Wednesday, May 23, 2018

Madame de Staël - the woman who defied Napoleon

She excelled in the art of conversation, was a writer, a deep thinker and therefore agitator, and was possibly one of Napoleon's greatest enemies. In the early 19th century, while everyone in France submitted to Napoleon's will or else succumbed to his magnetic force, following him into war throughout Europe, one woman saw him for what he really was. Long before the #metoo age, Madame de Staël stands out as a formidable feminine force against the Napoleonic war machine.

In the first decade of the 19th century, Napoleon's censuring policy was at its peak. A special bureau kept an eye on printers, bookstores and newspapers. In 1800 Napoleon closed down sixty political newspapers, leaving just thirteen. In 1811 this was reduced to eight newspapers - almost all of these supporting him. By 1811 the number of publishing houses was limited by law to no more than eighty. Nothing that was unfavourable to the French Republic was tolerated in print. Madame de Staël's profound socio-political observations were seen as a threat to Napoleon's control of the French Empire.

In a time when the ideal woman had to be beautiful, bear children, but keep her ideas to herself, Germaine de Staël was not only out of line, she was a threat. She was not graceful, was quite loud, and liked nothing better than to tell people what she thought...about everything and in a well-spoken manner, whether this be on art, culture, politics or literature. De Staël published essays, books and letters that expounded on her rather modern views even if these opposed or criticised those held by Napoleon. It seemed that nothing would silence her.

In 1803 Napoleon banned Madame de Staël from being within forty leagues of Paris. Despite the fact that she often continued to sneak in and out of France, she found refuge at her chateau in Coppet, Switzerland. There, isolated from friends and often depressed, she held literary salons and invited her guests, many of them writers, to voice their ideas liberally. Napoleon was so wary of her that he had spies sent out to Coppet to intercept letters and continue to watch her.

In December 1806, while in Prussia, Napoleon wrote to his Police Minister, Fouché with no uncertain terms concerning de Staël's escapades into France, "Do not allow that hussy, Madame de Staël, near Paris." In case you might be thinking this was a bit of an in-joke, nope. Napoleon really did not wish de Staël to come near Paris. In March, he followed up on his previous letter with bolder instructions, "You must execute my commands and ensure that Madame de Staël is not allowed within forty leagues of Paris. That wicked intriguer will in time have to learn to take the wisest course." Was Napoleon obsessed with de Staël? Of course. No news is good news but he just could not cease thinking of her. In mid-April, the emperor wrote again with the words "It gives me pleasure that I have heard no more of Madame de Staël. If I take an interest it is because I have facts to back it up. That woman is a real crow..."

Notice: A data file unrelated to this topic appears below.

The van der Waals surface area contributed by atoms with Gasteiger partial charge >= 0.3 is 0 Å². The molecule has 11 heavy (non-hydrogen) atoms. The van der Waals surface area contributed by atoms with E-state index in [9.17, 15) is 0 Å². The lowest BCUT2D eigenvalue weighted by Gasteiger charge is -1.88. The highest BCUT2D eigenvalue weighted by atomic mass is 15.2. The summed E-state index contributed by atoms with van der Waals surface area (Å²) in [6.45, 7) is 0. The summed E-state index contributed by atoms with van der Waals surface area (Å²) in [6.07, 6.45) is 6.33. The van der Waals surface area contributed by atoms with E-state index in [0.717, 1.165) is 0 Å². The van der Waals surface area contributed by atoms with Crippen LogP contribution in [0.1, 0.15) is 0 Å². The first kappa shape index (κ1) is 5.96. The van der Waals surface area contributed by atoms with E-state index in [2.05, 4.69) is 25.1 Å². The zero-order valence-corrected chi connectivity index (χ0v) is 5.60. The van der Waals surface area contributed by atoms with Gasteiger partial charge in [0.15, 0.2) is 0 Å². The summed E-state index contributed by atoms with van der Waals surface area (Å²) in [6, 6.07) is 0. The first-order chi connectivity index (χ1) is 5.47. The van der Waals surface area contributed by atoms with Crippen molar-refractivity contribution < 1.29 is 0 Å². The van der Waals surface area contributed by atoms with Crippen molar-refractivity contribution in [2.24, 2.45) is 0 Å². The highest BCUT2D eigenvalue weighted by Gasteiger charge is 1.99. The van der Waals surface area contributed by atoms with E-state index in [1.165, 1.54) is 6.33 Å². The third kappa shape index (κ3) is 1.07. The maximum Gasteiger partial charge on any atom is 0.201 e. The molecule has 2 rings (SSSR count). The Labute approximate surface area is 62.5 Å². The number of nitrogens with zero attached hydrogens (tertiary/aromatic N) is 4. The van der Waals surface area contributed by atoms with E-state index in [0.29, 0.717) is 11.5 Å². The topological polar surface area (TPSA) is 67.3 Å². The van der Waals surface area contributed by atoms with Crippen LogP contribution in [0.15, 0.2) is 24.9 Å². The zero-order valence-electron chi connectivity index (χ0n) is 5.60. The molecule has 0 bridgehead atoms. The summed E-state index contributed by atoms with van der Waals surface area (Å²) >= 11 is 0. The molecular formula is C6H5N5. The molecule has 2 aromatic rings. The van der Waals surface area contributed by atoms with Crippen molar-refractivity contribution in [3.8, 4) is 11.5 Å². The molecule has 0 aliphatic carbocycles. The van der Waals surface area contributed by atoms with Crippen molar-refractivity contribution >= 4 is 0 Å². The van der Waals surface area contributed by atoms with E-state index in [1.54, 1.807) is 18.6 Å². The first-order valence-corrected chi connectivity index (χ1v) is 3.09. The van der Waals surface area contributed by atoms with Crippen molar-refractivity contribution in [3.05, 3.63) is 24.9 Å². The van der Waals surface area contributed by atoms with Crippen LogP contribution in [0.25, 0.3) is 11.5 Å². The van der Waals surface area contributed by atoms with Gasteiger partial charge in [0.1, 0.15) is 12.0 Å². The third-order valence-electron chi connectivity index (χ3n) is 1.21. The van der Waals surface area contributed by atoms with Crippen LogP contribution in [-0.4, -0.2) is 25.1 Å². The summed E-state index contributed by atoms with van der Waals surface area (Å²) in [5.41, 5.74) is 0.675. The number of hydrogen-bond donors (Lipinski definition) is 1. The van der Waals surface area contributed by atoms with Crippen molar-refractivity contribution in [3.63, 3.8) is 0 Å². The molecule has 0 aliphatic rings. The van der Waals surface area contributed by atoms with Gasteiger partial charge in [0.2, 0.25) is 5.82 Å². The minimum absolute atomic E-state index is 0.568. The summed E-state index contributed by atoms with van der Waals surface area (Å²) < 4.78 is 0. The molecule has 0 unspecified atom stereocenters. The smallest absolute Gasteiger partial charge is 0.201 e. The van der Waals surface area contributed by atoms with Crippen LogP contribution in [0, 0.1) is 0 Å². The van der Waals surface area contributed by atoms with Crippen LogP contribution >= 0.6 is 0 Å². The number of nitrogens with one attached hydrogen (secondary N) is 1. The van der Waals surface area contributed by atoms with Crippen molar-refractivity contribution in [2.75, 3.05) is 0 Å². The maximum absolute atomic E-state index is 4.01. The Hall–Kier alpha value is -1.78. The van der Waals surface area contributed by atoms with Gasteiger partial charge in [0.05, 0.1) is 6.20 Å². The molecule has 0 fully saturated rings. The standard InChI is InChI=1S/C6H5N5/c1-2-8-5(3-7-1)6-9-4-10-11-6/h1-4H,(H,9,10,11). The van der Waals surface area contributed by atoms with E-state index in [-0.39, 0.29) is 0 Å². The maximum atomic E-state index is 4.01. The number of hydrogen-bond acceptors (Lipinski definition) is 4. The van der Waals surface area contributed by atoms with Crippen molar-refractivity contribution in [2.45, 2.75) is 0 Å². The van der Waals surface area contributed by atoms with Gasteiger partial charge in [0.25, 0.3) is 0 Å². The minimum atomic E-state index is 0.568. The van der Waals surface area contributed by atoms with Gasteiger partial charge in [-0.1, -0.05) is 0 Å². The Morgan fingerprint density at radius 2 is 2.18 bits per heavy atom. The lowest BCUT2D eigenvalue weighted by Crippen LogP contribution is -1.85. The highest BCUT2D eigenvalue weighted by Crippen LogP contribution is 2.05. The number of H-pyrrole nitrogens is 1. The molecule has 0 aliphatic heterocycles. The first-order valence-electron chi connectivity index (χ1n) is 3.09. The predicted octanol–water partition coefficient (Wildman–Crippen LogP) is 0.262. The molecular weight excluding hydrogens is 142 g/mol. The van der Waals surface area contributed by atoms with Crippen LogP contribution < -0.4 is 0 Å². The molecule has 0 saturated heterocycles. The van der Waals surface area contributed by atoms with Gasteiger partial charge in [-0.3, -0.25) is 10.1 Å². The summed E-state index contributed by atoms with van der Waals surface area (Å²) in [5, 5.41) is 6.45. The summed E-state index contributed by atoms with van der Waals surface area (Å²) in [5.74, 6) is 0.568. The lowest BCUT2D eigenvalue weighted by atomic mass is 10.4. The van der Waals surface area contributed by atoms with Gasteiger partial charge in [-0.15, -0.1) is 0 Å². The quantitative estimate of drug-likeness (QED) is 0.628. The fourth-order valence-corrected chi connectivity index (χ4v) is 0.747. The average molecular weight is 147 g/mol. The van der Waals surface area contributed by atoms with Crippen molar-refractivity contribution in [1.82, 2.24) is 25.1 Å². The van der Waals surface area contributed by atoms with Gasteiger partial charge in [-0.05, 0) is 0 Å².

On the publication of her novel, Corinne (2006), literary minds lauded de Staël as a genius. Napoleonic press had none of it, and the Gazette de France wrote of the author, "A woman distinguished by qualities other than those proper to her sex is contrary to the laws of nature."

Not content with banishing de Staël and being endlessly preoccupied with her whereabouts, Napoleon later banned one of her novels. De l'Allemagne (1810) was a thorough study of Germany and its people. On its publication, Napoleon moved in, and five thousand copies soon to be released in France were destroyed.

But why was he opposed to the book, you might ask? At the time this novel was written, France and Germany had been at war and perhaps Napoleon had no wish to transform France's view of Germany because it would conflict with his political interests. Or perhaps he feared that the author might be praising Germany's intellectualism and culture at the expense of France. Yet again, being a keen writer himself, he might have been secretly envious of her literary prowess. Whatever the reason, the book became forbidden until 1813, at which time it was re-published and became a success. De l'Allemagne can be credited for improving cultural understanding between the two countries.